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(Original article by Adam Kirsch at The City...)

"Will this book—a 500-page survey of the growth of states “from prehuman times to the French Revolution,” with a promised second volume taking the story up to the present—finally be the one to emancipate Fukuyama from the end of history? The question is justified not simply by the size, scope, and ambition of the project but, above all, by its emphasis on origins. If the end of the Cold War represented the end of history, Fukuyama’s new book starts over at the beginning, with the emergence of the first states out of kin-based tribes more than 4,000 years ago. In the introduction, Fukuyama explains that his purpose in The Origins of Political Order is to offer a new theory of political development, to supersede the one that his mentor Samuel Huntington advanced in his 1968 study Political Order in Changing Societies...

It’s possible that Francis Fukuyama does not take unmixed pleasure in his fame as the author of The End of History and the Last Man. Ever since Fukuyama published that book in 1992—indeed, ever since he published the article on which it was based in The National Interest in 1989—he has been shadowed by the phrase “the end of history.” Since then, he has written five more books on big, complex subjects, ranging from the decline of trust in American society to the future of genetic engineering, and he has participated in countless policy debates. Yet on the cover of his new book, The Origins of Political Order, he once again is identified as “the author of The End of History and the Last Man.”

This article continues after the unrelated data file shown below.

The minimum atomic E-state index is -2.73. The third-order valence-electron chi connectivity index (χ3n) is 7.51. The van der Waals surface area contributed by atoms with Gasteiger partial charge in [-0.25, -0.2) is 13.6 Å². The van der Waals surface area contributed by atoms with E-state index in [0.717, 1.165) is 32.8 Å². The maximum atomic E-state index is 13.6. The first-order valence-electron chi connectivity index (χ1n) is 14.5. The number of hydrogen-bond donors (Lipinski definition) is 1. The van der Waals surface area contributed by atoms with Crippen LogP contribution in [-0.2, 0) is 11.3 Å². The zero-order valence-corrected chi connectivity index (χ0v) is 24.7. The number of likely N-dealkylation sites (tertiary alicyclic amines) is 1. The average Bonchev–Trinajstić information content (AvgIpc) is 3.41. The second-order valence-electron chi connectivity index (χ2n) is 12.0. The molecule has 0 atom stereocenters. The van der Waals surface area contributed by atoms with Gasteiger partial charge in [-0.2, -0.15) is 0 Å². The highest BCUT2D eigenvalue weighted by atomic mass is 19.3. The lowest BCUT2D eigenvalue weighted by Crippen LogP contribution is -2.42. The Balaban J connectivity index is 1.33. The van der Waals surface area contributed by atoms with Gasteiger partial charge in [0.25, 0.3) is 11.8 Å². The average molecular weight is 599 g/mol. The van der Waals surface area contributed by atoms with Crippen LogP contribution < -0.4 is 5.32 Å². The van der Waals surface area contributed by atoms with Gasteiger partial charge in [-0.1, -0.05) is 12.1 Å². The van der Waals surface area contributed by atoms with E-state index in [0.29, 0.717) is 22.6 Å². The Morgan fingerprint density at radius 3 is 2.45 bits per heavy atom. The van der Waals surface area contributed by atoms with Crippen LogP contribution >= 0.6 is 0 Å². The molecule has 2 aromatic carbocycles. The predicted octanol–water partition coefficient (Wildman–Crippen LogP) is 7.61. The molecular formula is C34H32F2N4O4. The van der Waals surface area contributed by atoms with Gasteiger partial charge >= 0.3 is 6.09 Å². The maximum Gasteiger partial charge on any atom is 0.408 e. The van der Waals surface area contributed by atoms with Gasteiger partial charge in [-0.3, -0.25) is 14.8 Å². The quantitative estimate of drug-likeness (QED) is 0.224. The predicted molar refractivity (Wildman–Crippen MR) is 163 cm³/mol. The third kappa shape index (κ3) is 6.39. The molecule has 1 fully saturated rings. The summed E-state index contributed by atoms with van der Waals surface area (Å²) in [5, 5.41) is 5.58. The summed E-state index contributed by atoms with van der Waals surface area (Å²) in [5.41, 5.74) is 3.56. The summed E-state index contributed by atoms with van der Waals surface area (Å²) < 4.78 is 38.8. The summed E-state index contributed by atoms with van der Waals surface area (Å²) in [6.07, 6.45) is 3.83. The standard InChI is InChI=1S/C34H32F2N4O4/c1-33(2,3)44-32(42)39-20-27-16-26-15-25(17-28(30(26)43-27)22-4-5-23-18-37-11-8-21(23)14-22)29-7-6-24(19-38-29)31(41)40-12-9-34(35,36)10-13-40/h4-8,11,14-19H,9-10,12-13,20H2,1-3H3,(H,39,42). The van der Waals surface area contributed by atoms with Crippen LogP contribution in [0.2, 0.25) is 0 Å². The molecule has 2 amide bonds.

Will this book—a 500-page survey of the growth of states “from prehuman times to the French Revolution,” with a promised second volume taking the story up to the present—finally be the one to emancipate Fukuyama from the end of history? The question is justified not simply by the size, scope, and ambition of the project but, above all, by its emphasis on origins. If the end of the Cold War represented the end of history, Fukuyama’s new book starts over at the beginning, with the emergence of the first states out of kin-based tribes more than 4,000 years ago. In the introduction, Fukuyama explains that his purpose in The Origins of Political Order is to offer a new theory of political development, to supersede the one that his mentor Samuel Huntington advanced in his 1968 study Political Order in Changing Societies.

The title of The Origins of Political Order seems to promise the back story to this consummation, the arche to history’s telos. This might well sound like a hubristic project, requiring the kind of universal synthesis that few historians since Toynbee and Spengler have attempted (or wanted to attempt); and Fukuyama, of course, is not a historian. If he undertakes, in his new book, to discuss everything from Chinese Legalism to the Indian caste system to French tax farmers, it is not with the pretense of knowing everything about everything. Fukuyama confesses to relying “almost exclusively on secondary sources”—some, as the bibliography shows, rather antiquated. Nor, of course, does even such a wide range of topics come close to exhausting “the origins of political order”: for every civilization that Fukuyama treats, half a dozen go unmentioned. Most strikingly, he has almost nothing to say about the Roman Empire, which since Machiavelli has been the classic case study for thinking about the rise of states.

Still, Fukuyama’s project is quite in the spirit of Hegel, who made clear that the writing of universal history does not require giving an account of everything that has ever happened to mankind. Rather, Hegel explained in the introduction to The Philosophy of History, “The History of the world is none other than the progress of the consciousness of Freedom; a progress whose development [is] according to the necessity of its nature.” It is this story of progressive enlightenment that the universal historian has to tell..."


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